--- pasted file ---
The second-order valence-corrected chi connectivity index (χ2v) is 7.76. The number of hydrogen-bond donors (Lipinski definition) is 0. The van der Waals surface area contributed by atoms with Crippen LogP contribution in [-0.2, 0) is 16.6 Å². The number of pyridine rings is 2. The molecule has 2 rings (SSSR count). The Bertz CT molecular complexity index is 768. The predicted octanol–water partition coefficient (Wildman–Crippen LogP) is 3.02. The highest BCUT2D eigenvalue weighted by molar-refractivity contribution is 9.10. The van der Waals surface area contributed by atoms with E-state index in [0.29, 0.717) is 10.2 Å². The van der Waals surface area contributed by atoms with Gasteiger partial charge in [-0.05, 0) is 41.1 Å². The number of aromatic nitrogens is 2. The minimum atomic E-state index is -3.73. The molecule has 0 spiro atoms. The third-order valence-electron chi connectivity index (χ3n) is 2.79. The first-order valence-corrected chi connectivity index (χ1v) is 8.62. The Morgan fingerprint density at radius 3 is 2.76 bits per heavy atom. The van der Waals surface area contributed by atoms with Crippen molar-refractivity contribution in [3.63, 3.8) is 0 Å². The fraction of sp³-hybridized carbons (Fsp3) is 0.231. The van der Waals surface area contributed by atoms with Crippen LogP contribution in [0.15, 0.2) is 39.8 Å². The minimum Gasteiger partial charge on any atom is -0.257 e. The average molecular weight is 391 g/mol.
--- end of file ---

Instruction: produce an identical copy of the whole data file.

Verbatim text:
The second-order valence-corrected chi connectivity index (χ2v) is 7.76. The number of hydrogen-bond donors (Lipinski definition) is 0. The van der Waals surface area contributed by atoms with Crippen LogP contribution in [-0.2, 0) is 16.6 Å². The number of pyridine rings is 2. The molecule has 2 rings (SSSR count). The Bertz CT molecular complexity index is 768. The predicted octanol–water partition coefficient (Wildman–Crippen LogP) is 3.02. The highest BCUT2D eigenvalue weighted by molar-refractivity contribution is 9.10. The van der Waals surface area contributed by atoms with E-state index in [0.29, 0.717) is 10.2 Å². The van der Waals surface area contributed by atoms with Gasteiger partial charge in [-0.05, 0) is 41.1 Å². The number of aromatic nitrogens is 2. The minimum atomic E-state index is -3.73. The molecule has 0 spiro atoms. The third-order valence-electron chi connectivity index (χ3n) is 2.79. The first-order valence-corrected chi connectivity index (χ1v) is 8.62. The Morgan fingerprint density at radius 3 is 2.76 bits per heavy atom. The van der Waals surface area contributed by atoms with Crippen molar-refractivity contribution in [3.63, 3.8) is 0 Å². The fraction of sp³-hybridized carbons (Fsp3) is 0.231. The van der Waals surface area contributed by atoms with Crippen LogP contribution in [0.15, 0.2) is 39.8 Å². The minimum Gasteiger partial charge on any atom is -0.257 e. The average molecular weight is 391 g/mol.